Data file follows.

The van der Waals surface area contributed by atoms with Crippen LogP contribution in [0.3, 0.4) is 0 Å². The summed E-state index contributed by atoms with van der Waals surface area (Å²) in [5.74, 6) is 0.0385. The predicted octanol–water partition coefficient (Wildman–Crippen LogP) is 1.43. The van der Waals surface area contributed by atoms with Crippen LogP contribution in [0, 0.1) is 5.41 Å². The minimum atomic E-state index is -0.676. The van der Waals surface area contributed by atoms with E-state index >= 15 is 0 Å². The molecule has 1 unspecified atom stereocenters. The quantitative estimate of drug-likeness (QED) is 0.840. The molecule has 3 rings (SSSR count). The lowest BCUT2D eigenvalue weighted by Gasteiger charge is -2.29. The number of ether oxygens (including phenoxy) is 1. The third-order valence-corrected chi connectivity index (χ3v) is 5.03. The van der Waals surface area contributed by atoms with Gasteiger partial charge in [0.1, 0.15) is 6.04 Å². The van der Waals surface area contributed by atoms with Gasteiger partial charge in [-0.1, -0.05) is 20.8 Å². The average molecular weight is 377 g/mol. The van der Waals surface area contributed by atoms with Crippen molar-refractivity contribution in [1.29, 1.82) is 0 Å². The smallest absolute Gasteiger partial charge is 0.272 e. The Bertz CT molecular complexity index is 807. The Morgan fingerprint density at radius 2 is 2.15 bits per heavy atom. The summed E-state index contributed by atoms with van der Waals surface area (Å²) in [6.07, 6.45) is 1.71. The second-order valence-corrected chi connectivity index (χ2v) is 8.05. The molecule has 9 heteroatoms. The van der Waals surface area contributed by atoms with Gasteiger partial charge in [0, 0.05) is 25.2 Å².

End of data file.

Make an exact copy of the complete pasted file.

The van der Waals surface area contributed by atoms with Crippen LogP contribution in [0.3, 0.4) is 0 Å². The summed E-state index contributed by atoms with van der Waals surface area (Å²) in [5.74, 6) is 0.0385. The predicted octanol–water partition coefficient (Wildman–Crippen LogP) is 1.43. The van der Waals surface area contributed by atoms with Crippen LogP contribution in [0, 0.1) is 5.41 Å². The minimum atomic E-state index is -0.676. The van der Waals surface area contributed by atoms with E-state index >= 15 is 0 Å². The molecule has 1 unspecified atom stereocenters. The quantitative estimate of drug-likeness (QED) is 0.840. The molecule has 3 rings (SSSR count). The lowest BCUT2D eigenvalue weighted by Gasteiger charge is -2.29. The number of ether oxygens (including phenoxy) is 1. The third-order valence-corrected chi connectivity index (χ3v) is 5.03. The van der Waals surface area contributed by atoms with Gasteiger partial charge in [0.1, 0.15) is 6.04 Å². The van der Waals surface area contributed by atoms with Gasteiger partial charge in [-0.1, -0.05) is 20.8 Å². The average molecular weight is 377 g/mol. The van der Waals surface area contributed by atoms with Crippen molar-refractivity contribution in [1.29, 1.82) is 0 Å². The smallest absolute Gasteiger partial charge is 0.272 e. The Bertz CT molecular complexity index is 807. The Morgan fingerprint density at radius 2 is 2.15 bits per heavy atom. The summed E-state index contributed by atoms with van der Waals surface area (Å²) in [6.07, 6.45) is 1.71. The second-order valence-corrected chi connectivity index (χ2v) is 8.05. The molecule has 9 heteroatoms. The van der Waals surface area contributed by atoms with Gasteiger partial charge in [0, 0.05) is 25.2 Å².